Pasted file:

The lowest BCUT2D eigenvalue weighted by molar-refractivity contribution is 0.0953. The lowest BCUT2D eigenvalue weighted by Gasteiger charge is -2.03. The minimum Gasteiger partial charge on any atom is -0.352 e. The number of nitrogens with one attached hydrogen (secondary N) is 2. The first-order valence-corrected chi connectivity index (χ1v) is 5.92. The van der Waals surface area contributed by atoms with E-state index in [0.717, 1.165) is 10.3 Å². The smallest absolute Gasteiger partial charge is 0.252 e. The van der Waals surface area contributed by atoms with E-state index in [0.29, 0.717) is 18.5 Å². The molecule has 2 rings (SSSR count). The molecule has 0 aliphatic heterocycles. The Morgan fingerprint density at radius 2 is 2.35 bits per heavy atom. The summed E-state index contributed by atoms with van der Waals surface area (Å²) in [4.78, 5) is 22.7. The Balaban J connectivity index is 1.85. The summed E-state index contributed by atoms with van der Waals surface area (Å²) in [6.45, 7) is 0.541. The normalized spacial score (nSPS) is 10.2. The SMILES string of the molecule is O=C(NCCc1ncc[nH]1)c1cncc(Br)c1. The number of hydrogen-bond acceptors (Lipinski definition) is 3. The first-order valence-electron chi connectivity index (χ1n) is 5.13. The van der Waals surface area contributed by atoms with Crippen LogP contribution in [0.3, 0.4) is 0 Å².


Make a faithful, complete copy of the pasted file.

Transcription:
The lowest BCUT2D eigenvalue weighted by molar-refractivity contribution is 0.0953. The lowest BCUT2D eigenvalue weighted by Gasteiger charge is -2.03. The minimum Gasteiger partial charge on any atom is -0.352 e. The number of nitrogens with one attached hydrogen (secondary N) is 2. The first-order valence-corrected chi connectivity index (χ1v) is 5.92. The van der Waals surface area contributed by atoms with E-state index in [0.717, 1.165) is 10.3 Å². The smallest absolute Gasteiger partial charge is 0.252 e. The van der Waals surface area contributed by atoms with E-state index in [0.29, 0.717) is 18.5 Å². The molecule has 2 rings (SSSR count). The molecule has 0 aliphatic heterocycles. The Morgan fingerprint density at radius 2 is 2.35 bits per heavy atom. The summed E-state index contributed by atoms with van der Waals surface area (Å²) in [4.78, 5) is 22.7. The Balaban J connectivity index is 1.85. The summed E-state index contributed by atoms with van der Waals surface area (Å²) in [6.45, 7) is 0.541. The normalized spacial score (nSPS) is 10.2. The SMILES string of the molecule is O=C(NCCc1ncc[nH]1)c1cncc(Br)c1. The number of hydrogen-bond acceptors (Lipinski definition) is 3. The first-order valence-electron chi connectivity index (χ1n) is 5.13. The van der Waals surface area contributed by atoms with Crippen LogP contribution in [0.3, 0.4) is 0 Å².